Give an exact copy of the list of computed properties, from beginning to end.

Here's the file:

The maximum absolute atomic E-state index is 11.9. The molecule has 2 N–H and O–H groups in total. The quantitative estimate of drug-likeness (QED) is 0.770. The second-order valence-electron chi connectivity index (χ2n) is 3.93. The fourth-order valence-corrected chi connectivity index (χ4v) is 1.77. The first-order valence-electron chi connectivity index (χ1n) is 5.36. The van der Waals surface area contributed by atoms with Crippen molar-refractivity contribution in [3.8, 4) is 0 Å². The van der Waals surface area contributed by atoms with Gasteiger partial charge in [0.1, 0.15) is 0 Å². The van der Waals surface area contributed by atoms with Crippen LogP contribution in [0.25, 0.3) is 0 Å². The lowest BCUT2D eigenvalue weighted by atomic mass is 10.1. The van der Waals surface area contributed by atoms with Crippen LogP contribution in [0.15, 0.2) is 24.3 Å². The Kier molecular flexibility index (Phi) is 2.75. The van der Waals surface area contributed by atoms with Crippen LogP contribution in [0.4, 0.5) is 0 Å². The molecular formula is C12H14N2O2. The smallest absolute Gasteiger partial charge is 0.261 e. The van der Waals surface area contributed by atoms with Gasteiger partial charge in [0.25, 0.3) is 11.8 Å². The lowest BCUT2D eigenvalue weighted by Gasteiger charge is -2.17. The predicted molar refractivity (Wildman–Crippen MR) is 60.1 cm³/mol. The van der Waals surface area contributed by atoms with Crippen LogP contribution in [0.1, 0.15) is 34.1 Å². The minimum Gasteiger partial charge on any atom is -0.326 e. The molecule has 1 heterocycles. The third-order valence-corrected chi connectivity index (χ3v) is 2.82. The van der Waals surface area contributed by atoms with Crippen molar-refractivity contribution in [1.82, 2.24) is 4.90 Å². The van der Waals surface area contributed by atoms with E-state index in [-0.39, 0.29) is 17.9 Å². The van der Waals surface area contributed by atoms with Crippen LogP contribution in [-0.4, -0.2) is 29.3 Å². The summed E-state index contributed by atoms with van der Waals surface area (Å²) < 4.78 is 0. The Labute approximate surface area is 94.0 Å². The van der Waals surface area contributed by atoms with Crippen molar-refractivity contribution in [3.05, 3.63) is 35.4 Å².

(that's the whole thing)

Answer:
The maximum absolute atomic E-state index is 11.9. The molecule has 2 N–H and O–H groups in total. The quantitative estimate of drug-likeness (QED) is 0.770. The second-order valence-electron chi connectivity index (χ2n) is 3.93. The fourth-order valence-corrected chi connectivity index (χ4v) is 1.77. The first-order valence-electron chi connectivity index (χ1n) is 5.36. The van der Waals surface area contributed by atoms with Crippen molar-refractivity contribution in [3.8, 4) is 0 Å². The van der Waals surface area contributed by atoms with Gasteiger partial charge in [0.1, 0.15) is 0 Å². The van der Waals surface area contributed by atoms with Crippen LogP contribution in [0.25, 0.3) is 0 Å². The lowest BCUT2D eigenvalue weighted by atomic mass is 10.1. The van der Waals surface area contributed by atoms with Crippen LogP contribution in [0.15, 0.2) is 24.3 Å². The Kier molecular flexibility index (Phi) is 2.75. The van der Waals surface area contributed by atoms with Crippen LogP contribution in [0.4, 0.5) is 0 Å². The molecular formula is C12H14N2O2. The smallest absolute Gasteiger partial charge is 0.261 e. The van der Waals surface area contributed by atoms with Gasteiger partial charge in [0.25, 0.3) is 11.8 Å². The lowest BCUT2D eigenvalue weighted by Gasteiger charge is -2.17. The predicted molar refractivity (Wildman–Crippen MR) is 60.1 cm³/mol. The van der Waals surface area contributed by atoms with Crippen LogP contribution in [0.1, 0.15) is 34.1 Å². The minimum Gasteiger partial charge on any atom is -0.326 e. The molecule has 1 heterocycles. The third-order valence-corrected chi connectivity index (χ3v) is 2.82. The van der Waals surface area contributed by atoms with Crippen molar-refractivity contribution in [1.82, 2.24) is 4.90 Å². The van der Waals surface area contributed by atoms with E-state index in [-0.39, 0.29) is 17.9 Å². The van der Waals surface area contributed by atoms with Crippen LogP contribution in [-0.4, -0.2) is 29.3 Å². The summed E-state index contributed by atoms with van der Waals surface area (Å²) < 4.78 is 0. The Labute approximate surface area is 94.0 Å². The van der Waals surface area contributed by atoms with Crippen molar-refractivity contribution in [3.05, 3.63) is 35.4 Å².